Up to this time, ethylene-vinyl acetate copolymers, styrene-butadiene copolymers and so on have occupied the mainstream of the thermoplastic polymer used in delayed-tack adhesive articles and delayed-tack adhesive compositions. These copolymers exhibit poor tack strength for adherends made of non-polar materials such as polyethylene, polypropylene and so on, though they exhibit relatively high tack for adherends made of polar materials such as glass, stainless steel and so on. Therefore, there was a problem that when an adhesive article having an adhesive layer comprising an ethylene-vinyl acetate copolymer or a styrene-butadiene copolymer was applied to an adherend made of such the non-polar material, the adhesive article peeled off the adherend within a short time after the application. Further, with respect to such an adhesive article, it has also been known that when the adhesive composition for forming the adhesive layer of the article takes some formulation, the resulting adhesive article is liable to cause blocking, though it is excellent in adhesiveness [see Japanese Patent Publication-A No. 63-172784 (published on Jul. 16, 1988)].

Under these circumstances, there have been proposed a delayed-tack adhesive excellent in tack characteristics and blocking resistance which comprises a thermoplastic resin (except ethylene-vinyl acetate copolymers) having a glass transition temperature of -5 plasticizer and a tackifier [see Japanese Patent Publication-A No. 56-57233 (published on Mar. 1, 1994)]; and another delayed-tack adhesive comprising a thermoplastic resin, a tackifier, a crystalline plasticizer and a colloid [see Japanese Patent Publication-A No. 6-100848 (published on Apr. 12, 1994)]. In the Examples of these patent documents, however, only stainless steel is used as the material of the adherend in the evaluation tests on adhesive strength and holding power, and therefore the above adhesives are still unknown in the adhesive strength and holding power for adherends made of non-polar materials. With respect to the thermoplastic resin as the adhesive component, on the other hand, the former document only stipulates that it must have a glass transition temperature of -5 ethylene-vinyl acetate copolymers. That is, both documents are silent on the detailed relationship between the kind of the thermoplastic resin and the kind of the material of the adherend.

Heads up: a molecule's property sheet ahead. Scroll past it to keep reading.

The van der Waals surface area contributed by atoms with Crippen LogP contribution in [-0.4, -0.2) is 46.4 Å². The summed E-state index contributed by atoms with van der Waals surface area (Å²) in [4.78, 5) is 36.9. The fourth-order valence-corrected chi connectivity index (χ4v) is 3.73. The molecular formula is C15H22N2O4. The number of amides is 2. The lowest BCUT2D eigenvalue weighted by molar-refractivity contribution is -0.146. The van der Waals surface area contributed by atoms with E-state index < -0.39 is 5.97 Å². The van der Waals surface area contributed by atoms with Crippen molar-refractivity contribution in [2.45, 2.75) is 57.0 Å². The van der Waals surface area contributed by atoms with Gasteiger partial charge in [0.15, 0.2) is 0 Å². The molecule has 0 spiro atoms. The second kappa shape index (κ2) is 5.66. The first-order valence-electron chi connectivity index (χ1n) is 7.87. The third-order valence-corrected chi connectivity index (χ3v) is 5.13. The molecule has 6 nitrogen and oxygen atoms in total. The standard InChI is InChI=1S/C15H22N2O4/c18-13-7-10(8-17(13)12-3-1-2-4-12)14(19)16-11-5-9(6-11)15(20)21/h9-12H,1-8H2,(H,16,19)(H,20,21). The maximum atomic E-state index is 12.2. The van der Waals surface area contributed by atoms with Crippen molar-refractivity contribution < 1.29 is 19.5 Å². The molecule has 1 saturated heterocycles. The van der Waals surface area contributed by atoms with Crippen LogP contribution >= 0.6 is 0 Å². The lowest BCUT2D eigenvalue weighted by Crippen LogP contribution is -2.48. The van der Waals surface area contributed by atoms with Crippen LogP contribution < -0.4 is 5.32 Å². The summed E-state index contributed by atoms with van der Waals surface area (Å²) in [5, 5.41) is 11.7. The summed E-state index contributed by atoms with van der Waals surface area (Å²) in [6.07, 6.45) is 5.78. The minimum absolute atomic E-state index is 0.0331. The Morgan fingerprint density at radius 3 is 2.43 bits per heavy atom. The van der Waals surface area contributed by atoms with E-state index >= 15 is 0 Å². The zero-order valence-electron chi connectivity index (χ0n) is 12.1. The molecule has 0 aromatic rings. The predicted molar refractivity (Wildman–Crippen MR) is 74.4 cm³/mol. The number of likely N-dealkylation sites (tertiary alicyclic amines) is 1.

As described above, there has not been found as yet any delayed-tack adhesive article which can be suitably applied even to an adherend made of a non-polar material and exhibits performances (such as tack, adhesiveness and blocking resistance) satisfactory enough for practical use. Actually, the use application of most of the labels which are each produced by coating a substrate with a delayed-tack adhesive composition and are put to practical use is limited to glass cases, and scarcely any such label applicable to plastic cases has been put to practical use. In other words, the delayed-tack adhesive article of the prior art produced by the use of the above thermoplastic resin had a problem that the use application thereof was limited because of the unpractically poor performance thereof for adherends made of plastics.

DISCLOSURE OF THE INVENTION Summary of the Invention

The present inventors have extensively studied for solving the problems of the prior art. As a result of the studies, they have found that the use as the adhesive component of a thermoplastic (co)polymer prepared by using a radical-polymerizable monomer having a straight-chain or branched alkyl group having 9 to 18 carbon atoms as the starting monomer enables the preparation of an adhesive composition for delayed-tack adhesive articles which exhibits excellent tack even for adherends made of non-polar materials with initial tack and holding power comparable with those of the prior art. The present invention has been accomplished on the basis of this finding.

Thus, the present invention provides a delayed-tack adhesive composition comprising at least one member selected from the group consisting of (a) homopolymers each prepared from a radical-polymerizable monomer having a straight-chain or branched alkyl group having 9 to 18 carbon atoms, (b) copolymers each prepared from at least two radical-polymerizable monomers each having a straight-chain or branched alkyl group having 9 to 18 carbon atoms and (c) copolymers each prepared from at least one radical-polymerizable monomer having a straight-chain or branched alkyl group having 9 to 18 carbon atoms and at least one monomer copolymerizable therewith, and a plasticizer being solid at ordinary temperatures.